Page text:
Bioenergetics – Bodymind Pioneer, Alexander Lowen

Lowen, Alexander. Bioenegetics: The Revolutionary Therapy that Uses the Language of the Body to Heal the Problems of the Mind. New York: Penguin Books, 1975.

This book amazed me from beginning to end.  There is just so much richness in what Alexander Lowen leaves as a legacy for our continued work in the field of holistic health.  Born in 1910, and living a very productive life almost until his death at age 97, Dr. Lowen followed in the footsteps of the famed Wilhelm Reich, who influenced many in his day and whose work continues to represent the foundations of the mind-body connection in the realm of psychology.

I will highlight some of the most compelling parts of Bioenergetics below, and include some quotes to help illustrate the areas of thought that most intrigued me as I prepare to launch my book: Being In My Body: What You Might Not Have Known About Trauma, Dissociation and The Brain.  I also include a collection of exercises that employ the body’s involuntary aspect that I adapted from Bioenergetics that you may want to experiment with here: Bioenergetics Exercises

Like Wilhelm Reich, Alexander Lowen saw the first step in any therapeutic procedure as 1) getting the patient to breathe easily and deeply and 2) to mobilize whatever emotional expression was most evident in the patient’s face or manner.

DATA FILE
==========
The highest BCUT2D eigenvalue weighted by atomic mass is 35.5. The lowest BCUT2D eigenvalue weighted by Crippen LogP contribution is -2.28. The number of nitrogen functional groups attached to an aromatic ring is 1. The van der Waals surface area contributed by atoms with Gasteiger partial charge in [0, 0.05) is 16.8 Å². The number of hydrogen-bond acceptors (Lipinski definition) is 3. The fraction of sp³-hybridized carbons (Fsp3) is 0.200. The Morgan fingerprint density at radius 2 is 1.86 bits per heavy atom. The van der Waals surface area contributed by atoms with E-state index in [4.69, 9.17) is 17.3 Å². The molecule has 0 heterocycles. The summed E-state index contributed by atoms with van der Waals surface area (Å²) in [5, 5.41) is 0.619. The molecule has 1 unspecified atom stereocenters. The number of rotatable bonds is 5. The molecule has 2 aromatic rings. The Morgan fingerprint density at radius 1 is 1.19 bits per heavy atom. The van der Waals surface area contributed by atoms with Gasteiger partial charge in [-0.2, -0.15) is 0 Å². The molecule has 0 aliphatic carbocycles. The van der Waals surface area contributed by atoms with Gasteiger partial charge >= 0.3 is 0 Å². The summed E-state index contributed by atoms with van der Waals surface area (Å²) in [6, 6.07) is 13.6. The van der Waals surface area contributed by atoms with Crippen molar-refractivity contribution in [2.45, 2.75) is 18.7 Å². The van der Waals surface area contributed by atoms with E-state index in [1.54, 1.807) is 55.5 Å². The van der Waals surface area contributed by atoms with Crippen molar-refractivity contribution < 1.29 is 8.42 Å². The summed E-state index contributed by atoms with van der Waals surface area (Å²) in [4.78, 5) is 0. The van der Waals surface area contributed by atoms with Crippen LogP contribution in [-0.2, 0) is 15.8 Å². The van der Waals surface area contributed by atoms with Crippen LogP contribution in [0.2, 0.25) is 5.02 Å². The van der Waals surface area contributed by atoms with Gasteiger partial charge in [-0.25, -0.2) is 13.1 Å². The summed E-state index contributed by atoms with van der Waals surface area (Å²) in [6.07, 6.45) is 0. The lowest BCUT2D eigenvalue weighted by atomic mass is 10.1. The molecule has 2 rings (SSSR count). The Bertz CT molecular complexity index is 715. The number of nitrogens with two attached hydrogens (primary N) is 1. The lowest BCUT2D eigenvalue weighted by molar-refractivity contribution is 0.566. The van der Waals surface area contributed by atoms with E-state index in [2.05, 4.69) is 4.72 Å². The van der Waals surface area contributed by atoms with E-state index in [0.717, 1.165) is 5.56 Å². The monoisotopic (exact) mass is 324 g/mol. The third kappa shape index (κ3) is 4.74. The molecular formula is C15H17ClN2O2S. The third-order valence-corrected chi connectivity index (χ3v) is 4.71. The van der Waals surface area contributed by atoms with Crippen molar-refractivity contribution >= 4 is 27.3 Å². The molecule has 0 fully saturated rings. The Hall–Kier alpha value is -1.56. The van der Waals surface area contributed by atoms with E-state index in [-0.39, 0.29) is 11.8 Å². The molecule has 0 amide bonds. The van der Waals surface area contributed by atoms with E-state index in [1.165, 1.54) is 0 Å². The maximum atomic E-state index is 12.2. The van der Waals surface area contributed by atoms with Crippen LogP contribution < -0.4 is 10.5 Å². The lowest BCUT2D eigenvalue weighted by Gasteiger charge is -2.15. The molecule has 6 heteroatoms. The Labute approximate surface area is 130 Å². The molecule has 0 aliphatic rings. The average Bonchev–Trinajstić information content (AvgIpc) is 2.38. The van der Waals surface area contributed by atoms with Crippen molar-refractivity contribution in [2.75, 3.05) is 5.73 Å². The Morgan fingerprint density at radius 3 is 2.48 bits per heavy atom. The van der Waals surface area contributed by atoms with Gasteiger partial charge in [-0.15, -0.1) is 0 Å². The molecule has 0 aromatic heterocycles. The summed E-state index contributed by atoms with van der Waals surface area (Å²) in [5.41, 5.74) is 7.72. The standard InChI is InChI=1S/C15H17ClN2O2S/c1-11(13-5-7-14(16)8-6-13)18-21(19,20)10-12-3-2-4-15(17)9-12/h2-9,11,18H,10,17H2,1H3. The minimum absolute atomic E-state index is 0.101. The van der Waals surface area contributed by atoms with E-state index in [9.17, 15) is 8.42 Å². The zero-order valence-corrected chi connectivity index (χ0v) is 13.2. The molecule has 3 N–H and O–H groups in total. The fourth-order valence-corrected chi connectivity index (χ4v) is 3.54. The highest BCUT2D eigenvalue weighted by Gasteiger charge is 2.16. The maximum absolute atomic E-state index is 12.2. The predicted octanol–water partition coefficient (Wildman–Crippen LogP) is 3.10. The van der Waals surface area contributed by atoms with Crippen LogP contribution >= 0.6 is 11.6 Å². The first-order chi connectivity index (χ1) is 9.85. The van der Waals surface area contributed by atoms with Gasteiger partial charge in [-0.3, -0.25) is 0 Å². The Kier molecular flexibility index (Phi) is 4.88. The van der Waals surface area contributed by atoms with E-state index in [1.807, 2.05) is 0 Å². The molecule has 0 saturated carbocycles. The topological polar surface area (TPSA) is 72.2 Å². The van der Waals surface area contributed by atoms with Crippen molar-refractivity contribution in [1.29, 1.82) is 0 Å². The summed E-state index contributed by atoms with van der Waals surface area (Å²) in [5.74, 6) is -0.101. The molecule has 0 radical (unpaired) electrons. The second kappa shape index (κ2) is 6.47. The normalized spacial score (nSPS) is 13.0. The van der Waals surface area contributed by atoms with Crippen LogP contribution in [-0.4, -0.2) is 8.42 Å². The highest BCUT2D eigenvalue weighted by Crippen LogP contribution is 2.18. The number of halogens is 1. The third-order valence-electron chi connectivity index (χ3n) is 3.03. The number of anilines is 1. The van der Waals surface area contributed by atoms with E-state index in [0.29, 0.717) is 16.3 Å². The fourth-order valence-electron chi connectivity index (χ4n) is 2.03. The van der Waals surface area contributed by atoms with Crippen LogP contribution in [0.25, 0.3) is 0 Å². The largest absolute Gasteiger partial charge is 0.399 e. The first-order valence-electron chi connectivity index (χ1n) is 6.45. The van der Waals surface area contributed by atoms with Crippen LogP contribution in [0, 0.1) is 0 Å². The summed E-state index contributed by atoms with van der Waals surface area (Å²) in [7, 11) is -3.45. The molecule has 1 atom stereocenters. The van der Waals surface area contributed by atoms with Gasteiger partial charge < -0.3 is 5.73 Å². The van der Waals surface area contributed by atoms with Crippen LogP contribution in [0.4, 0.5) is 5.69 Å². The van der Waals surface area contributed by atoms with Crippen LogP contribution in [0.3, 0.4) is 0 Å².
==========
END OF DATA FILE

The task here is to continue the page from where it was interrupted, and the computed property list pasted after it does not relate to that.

It is intuitively known that the body tells us so much about the person inhabiting it, but the writers who have been able to capture this relationship rarely do so in such a thorough, elegant and informed way.


Freedom is the absence of inner restraint to the flow of feeling, grace is the expression of this flow in movement, while beauty is a manifestation of the inner harmony such a flow engenders.  They denote a healthy body and also, therefore, a healthy mind. (pg 44)


Below I include a few more excerpts regarding the ways we communicate with others without even knowing it.  I appreciate the wisdom and the knowledge that come from Lowen’s medical background. “Our first impressions of people are body responses which we tend eventually to ignore as we focus on their words and deeds.  Words and actions are to a large extent subject to voluntary control,” he says.  “They can be used to convey impressions that contradict the expression of the body.”  We might get an impression when we first meet someone, for instance, that they are fearful or anxious.  Over time, we pay more attention to their words, and don’t pay as much attention to the way their body expresses its story of anxiety and fear.


The other person may not feel afraid despite his expression of fear.  If he doesn’t, it means he is out of touch with the expression of his body.  That generally happens when an attitude is of long standing and has become structured in the body.  Chronic holding or tension patterns lose their effective or energetic charge and are removed from consciousness.  They are not perceived or experienced.  The body attitude becomes “second nature” to the person, at which point we say that it is part of his character.


Over the lifetime of the individual, the importance of being aware of the body and its wisdom cannot be underestimated, Lowen says.  “A person must also keep in touch, and that means a commitment to the life of the body.”